May is "Lyme Prevention Month"

An article by the Bureau of Infectious Disease Control, NH Division of Public Health Services, DHHS

Lyme disease and other tickborne diseases are considered reportable diseases in New Hampshire.  The NH Bureau of Infectious Disease Control (BIDC) investigates suspect cases of Lyme and other tickborne black legged tickdiseases and closely monitors tickborne disease rates. Lyme disease maps and reports by county can be found on the Department of Health and Human Service webpage,


Lyme and other tickborne diseases are spread to humans and animals by the bite of an infected blacklegged tick, formerly known as the deer tick. In NH, and across the United States, Lyme disease is the most commonly reported tickborne disease; in 2015 there were an estimated 1,371 confirmed and probable cases of Lyme disease in NH.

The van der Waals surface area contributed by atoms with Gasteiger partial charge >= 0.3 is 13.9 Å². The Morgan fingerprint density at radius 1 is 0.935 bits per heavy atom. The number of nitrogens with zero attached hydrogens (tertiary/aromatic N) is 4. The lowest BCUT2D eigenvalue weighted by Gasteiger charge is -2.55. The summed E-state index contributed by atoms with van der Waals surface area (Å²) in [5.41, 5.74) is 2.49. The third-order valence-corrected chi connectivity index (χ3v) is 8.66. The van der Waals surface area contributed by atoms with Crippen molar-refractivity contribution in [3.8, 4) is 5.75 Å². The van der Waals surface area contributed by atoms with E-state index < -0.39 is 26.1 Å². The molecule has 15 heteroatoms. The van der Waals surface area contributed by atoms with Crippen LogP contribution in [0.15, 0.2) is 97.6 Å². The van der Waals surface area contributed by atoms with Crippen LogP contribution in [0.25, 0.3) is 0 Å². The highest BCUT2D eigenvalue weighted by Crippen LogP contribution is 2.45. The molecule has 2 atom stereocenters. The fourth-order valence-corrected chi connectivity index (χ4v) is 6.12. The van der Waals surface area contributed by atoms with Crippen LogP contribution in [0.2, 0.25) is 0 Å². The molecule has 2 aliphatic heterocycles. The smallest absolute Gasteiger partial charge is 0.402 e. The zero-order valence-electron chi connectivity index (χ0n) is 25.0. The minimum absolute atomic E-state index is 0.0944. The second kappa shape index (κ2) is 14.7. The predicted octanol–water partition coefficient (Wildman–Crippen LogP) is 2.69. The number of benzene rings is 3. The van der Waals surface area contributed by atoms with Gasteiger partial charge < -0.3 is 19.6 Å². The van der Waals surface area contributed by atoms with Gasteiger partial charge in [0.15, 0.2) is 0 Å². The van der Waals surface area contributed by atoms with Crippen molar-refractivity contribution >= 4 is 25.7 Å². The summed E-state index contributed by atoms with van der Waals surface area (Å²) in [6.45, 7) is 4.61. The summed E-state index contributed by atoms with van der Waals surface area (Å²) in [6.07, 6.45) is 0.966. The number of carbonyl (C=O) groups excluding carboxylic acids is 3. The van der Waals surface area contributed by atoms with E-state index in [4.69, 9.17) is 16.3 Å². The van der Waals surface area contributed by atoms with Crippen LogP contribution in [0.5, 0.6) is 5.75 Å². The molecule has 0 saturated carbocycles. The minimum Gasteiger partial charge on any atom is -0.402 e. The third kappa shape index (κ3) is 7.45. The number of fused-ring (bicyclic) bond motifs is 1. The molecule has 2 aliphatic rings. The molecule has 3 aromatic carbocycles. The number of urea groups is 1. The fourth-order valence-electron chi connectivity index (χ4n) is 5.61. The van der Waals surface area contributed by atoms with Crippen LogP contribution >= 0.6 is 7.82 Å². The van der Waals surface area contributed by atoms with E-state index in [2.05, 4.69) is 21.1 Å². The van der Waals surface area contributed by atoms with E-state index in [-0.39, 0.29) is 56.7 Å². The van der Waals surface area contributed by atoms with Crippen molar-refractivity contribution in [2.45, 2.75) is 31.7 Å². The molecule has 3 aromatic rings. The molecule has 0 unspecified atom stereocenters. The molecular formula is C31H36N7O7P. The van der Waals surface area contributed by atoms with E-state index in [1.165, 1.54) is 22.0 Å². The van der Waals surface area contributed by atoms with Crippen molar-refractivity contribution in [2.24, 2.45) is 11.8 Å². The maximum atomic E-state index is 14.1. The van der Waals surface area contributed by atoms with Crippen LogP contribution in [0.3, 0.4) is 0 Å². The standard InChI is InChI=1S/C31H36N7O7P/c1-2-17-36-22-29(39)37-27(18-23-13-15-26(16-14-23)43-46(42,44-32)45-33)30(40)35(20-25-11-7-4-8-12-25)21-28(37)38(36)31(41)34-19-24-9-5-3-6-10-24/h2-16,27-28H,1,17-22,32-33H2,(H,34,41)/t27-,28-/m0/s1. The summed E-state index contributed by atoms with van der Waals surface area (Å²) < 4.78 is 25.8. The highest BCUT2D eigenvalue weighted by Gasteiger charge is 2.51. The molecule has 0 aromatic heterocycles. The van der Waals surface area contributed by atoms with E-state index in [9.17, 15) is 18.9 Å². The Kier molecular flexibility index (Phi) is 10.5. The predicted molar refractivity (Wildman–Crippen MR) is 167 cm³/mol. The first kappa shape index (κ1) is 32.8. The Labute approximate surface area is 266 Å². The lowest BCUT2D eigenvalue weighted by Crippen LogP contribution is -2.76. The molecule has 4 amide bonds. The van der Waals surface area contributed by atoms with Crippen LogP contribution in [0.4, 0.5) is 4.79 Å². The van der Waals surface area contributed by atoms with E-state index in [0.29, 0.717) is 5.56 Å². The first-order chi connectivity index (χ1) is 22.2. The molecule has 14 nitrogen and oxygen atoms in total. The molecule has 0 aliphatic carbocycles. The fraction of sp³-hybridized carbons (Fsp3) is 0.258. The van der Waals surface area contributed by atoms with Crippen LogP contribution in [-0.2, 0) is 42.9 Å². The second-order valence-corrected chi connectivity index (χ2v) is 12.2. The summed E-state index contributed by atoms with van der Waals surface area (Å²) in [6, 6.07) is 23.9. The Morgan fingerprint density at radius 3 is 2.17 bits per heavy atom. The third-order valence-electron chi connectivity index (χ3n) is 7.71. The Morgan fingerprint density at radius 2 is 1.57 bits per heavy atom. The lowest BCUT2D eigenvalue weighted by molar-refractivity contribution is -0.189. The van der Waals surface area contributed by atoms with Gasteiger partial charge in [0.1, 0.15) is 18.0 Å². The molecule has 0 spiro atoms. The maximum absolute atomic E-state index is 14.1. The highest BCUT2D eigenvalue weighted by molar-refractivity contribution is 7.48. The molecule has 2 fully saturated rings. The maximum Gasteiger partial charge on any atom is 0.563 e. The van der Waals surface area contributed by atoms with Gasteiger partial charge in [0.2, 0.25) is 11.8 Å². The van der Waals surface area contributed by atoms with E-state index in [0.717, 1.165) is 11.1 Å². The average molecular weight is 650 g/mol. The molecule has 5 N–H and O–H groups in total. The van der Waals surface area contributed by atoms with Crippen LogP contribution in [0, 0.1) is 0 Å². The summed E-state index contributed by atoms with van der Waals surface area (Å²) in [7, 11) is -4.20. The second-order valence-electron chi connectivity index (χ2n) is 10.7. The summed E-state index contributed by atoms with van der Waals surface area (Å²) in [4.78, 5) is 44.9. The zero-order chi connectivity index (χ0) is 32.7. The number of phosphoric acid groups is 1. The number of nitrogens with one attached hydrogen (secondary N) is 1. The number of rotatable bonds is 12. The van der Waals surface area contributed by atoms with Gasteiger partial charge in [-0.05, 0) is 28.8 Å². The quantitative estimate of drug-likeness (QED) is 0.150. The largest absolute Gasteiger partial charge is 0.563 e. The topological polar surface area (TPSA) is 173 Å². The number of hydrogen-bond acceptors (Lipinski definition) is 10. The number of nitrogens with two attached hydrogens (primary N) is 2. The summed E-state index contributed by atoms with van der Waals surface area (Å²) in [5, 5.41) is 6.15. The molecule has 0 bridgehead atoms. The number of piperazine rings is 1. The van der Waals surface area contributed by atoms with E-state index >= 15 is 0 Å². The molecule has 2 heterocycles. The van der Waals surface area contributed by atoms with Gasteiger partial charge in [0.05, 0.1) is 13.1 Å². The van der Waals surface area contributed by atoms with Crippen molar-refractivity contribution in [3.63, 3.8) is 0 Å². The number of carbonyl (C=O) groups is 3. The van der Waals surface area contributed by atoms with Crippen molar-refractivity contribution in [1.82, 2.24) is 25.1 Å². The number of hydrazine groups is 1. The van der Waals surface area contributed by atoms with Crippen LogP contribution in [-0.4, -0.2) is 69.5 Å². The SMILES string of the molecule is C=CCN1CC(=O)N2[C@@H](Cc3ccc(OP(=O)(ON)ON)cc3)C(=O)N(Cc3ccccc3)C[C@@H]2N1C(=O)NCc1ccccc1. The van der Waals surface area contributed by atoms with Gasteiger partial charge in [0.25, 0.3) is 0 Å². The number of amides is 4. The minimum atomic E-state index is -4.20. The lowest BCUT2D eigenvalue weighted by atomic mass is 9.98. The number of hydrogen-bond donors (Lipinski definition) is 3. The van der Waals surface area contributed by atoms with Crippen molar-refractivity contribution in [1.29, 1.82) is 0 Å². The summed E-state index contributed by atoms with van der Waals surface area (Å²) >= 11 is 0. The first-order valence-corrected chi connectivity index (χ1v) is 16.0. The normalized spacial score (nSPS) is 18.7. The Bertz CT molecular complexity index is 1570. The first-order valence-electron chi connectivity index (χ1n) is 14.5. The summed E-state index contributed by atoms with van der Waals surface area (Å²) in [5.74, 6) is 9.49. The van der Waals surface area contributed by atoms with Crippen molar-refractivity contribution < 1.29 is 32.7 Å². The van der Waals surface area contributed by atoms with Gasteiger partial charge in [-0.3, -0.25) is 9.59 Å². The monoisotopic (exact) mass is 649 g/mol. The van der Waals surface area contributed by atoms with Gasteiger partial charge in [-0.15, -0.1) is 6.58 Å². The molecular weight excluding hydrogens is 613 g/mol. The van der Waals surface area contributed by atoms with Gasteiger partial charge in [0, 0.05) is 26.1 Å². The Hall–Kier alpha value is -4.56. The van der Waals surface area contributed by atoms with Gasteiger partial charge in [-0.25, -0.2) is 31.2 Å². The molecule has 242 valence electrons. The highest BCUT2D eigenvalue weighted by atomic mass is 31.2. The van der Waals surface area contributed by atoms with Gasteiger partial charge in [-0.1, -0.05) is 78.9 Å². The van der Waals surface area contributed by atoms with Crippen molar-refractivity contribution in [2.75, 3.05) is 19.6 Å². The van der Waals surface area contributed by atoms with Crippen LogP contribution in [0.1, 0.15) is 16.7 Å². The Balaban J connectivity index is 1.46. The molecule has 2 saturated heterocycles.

Family CampingBlacklegged ticks have four life stages: eggs, larvae, nymphs and adults. The blacklegged tick nymphs are most active in the late spring through summer months (usually May through August) and are the most likely to infect humans with tickborne diseases.

Tickborne diseases can be serious illnesses and can affect people of any age. The best way to prevent being infected with a tickborne disease is to take precautions to avoid being bitten by a tick, including using insect repellents containing 20-30% DEET or oil of lemon eucalyptus, doing daily tick checks on you and your pets, staying on cleared paths or trails, wearing light colored clothing, showering soon after returning indoors to wash off any unattached ticks, and placing clothes in the dryer on high heat for up to an hour to effectively kill ticks. If you are bitten by a tick, it is important to remove the tick as soon as possible using tweezers or another tick removal device.

For more information on diagnosis, treatment and prevention, click here 
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